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FORT WORTH (KRLD) – If you’ve been on Interstate-35W, north of the Fort Worth mixmaster lately, you know very well that it’s been a slow ride.

Construction in the area clearly has frustrations mounting. One commuter lamented,  “Late to work all the time (with all the) bumper-to-bumper (conditions).”

Another driver said, “It’s been a real hassle. I’m trying to get somewhere in the car — I mean, right over there, it’s just one lane.”

But the fact of the matter is — for many years, I-35W north of downtown Fort Worth has constantly ranked as one of the most congested roadways in the nation.

“Anyone that’s driven on it has been stuck in traffic, and so there was really this need to try to figure out how can we better manage mobility in these narrow corridors in urban areas,” says Heather DeLapp, a spokeswoman for the company managing the North Tarrant Express project.

The old infrastructure is being rebuilt along the 10.1-mile stretch from north of Interstate-30 to the Highway 287 split.

“That’s redoing all the frontage roads that are there, all of the main lanes. And then it’s adding in the additional capacity with the managed toll lanes in either direction,” DeLapp says.

The overall project costs $1.6 billion. It had been years in the planning, and dirt started flying last fall.

DeLapp says while the project will take years to complete, it is still on schedule despite the wicked weather of this past winter. “Through the design-build process, we’re able to take a major mega-project like that, and we’re able to speed up construction. So we anticipate to be finished by 2018.”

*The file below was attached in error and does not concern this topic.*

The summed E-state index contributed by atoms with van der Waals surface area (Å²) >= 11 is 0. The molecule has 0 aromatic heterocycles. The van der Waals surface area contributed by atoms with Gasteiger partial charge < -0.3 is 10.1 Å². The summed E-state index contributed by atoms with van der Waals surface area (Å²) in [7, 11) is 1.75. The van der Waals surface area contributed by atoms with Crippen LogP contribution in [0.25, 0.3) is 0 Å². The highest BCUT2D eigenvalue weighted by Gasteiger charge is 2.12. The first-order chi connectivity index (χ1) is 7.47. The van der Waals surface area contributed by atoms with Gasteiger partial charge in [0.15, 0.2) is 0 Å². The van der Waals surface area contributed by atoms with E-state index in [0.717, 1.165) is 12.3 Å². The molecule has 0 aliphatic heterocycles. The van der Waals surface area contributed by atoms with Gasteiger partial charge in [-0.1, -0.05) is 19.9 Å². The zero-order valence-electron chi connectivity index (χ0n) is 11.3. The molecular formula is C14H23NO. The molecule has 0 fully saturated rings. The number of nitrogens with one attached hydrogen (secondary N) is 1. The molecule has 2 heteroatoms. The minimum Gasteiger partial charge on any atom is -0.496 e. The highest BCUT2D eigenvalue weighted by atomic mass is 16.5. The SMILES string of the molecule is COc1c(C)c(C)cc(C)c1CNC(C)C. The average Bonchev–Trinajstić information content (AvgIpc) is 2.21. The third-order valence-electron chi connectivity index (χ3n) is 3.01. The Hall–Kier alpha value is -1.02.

Businesses Feeling The Short-Term Pinch

While the construction project is moving along as expected, it’s creating some hardships in the short term.

Workers at a cell phone store on 28th Street, just off I-35W, say business has been slow since construction started. “This store usually gets busy, but ever since this construction started happening, sales have dropped dramatically.”

And employees are feeling the pinch. “Since our sales have been dropping, our pay has been dropping. Our commission has been dropping also, which is not good for us at all.”

But DeLapp says as evidenced by similar projects, the short-term headache should yield long-term benefits. “I know that people are seeing reduced amounts in their commute times by utilizing some of the toll lanes and the general purpose lanes.”

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